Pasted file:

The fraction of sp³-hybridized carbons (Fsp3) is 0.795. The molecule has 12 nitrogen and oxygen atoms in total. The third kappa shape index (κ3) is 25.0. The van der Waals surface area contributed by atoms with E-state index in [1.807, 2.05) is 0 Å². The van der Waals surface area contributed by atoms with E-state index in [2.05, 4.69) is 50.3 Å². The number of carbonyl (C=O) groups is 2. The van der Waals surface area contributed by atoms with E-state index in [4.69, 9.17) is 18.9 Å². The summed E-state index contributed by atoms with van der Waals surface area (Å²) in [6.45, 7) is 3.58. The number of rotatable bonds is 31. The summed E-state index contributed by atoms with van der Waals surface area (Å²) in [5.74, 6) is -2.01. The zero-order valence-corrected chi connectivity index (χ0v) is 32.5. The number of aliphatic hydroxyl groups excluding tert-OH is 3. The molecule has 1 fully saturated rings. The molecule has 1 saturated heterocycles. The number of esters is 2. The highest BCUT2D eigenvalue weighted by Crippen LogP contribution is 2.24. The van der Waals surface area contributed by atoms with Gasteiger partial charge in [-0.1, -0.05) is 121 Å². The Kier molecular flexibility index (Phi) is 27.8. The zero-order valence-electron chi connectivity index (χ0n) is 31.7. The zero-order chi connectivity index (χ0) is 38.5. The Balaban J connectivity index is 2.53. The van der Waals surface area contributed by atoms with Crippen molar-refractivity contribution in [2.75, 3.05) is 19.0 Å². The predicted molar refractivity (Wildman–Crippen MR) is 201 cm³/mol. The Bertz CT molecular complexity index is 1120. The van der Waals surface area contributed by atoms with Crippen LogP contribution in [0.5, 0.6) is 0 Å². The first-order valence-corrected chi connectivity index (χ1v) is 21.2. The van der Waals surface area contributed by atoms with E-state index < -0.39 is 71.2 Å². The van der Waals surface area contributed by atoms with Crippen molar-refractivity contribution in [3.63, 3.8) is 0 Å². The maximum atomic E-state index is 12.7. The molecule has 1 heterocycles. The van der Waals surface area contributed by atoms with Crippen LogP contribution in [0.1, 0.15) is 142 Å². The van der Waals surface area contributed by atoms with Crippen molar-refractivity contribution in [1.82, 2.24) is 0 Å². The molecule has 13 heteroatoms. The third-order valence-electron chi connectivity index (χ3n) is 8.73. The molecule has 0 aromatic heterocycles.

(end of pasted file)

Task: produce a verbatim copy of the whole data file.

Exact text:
The fraction of sp³-hybridized carbons (Fsp3) is 0.795. The molecule has 12 nitrogen and oxygen atoms in total. The third kappa shape index (κ3) is 25.0. The van der Waals surface area contributed by atoms with E-state index in [1.807, 2.05) is 0 Å². The van der Waals surface area contributed by atoms with E-state index in [2.05, 4.69) is 50.3 Å². The number of carbonyl (C=O) groups is 2. The van der Waals surface area contributed by atoms with E-state index in [4.69, 9.17) is 18.9 Å². The summed E-state index contributed by atoms with van der Waals surface area (Å²) in [6.45, 7) is 3.58. The number of rotatable bonds is 31. The summed E-state index contributed by atoms with van der Waals surface area (Å²) in [5.74, 6) is -2.01. The zero-order valence-corrected chi connectivity index (χ0v) is 32.5. The number of aliphatic hydroxyl groups excluding tert-OH is 3. The molecule has 1 fully saturated rings. The molecule has 1 saturated heterocycles. The number of esters is 2. The highest BCUT2D eigenvalue weighted by Crippen LogP contribution is 2.24. The van der Waals surface area contributed by atoms with Gasteiger partial charge in [-0.1, -0.05) is 121 Å². The Kier molecular flexibility index (Phi) is 27.8. The zero-order valence-electron chi connectivity index (χ0n) is 31.7. The zero-order chi connectivity index (χ0) is 38.5. The Balaban J connectivity index is 2.53. The van der Waals surface area contributed by atoms with Crippen molar-refractivity contribution in [2.75, 3.05) is 19.0 Å². The predicted molar refractivity (Wildman–Crippen MR) is 201 cm³/mol. The Bertz CT molecular complexity index is 1120. The van der Waals surface area contributed by atoms with Crippen LogP contribution in [0.5, 0.6) is 0 Å². The first-order valence-corrected chi connectivity index (χ1v) is 21.2. The van der Waals surface area contributed by atoms with E-state index < -0.39 is 71.2 Å². The van der Waals surface area contributed by atoms with Crippen molar-refractivity contribution in [3.63, 3.8) is 0 Å². The maximum atomic E-state index is 12.7. The molecule has 1 heterocycles. The van der Waals surface area contributed by atoms with Crippen LogP contribution in [0.1, 0.15) is 142 Å². The van der Waals surface area contributed by atoms with Crippen molar-refractivity contribution in [1.82, 2.24) is 0 Å². The molecule has 13 heteroatoms. The third-order valence-electron chi connectivity index (χ3n) is 8.73. The molecule has 0 aromatic heterocycles.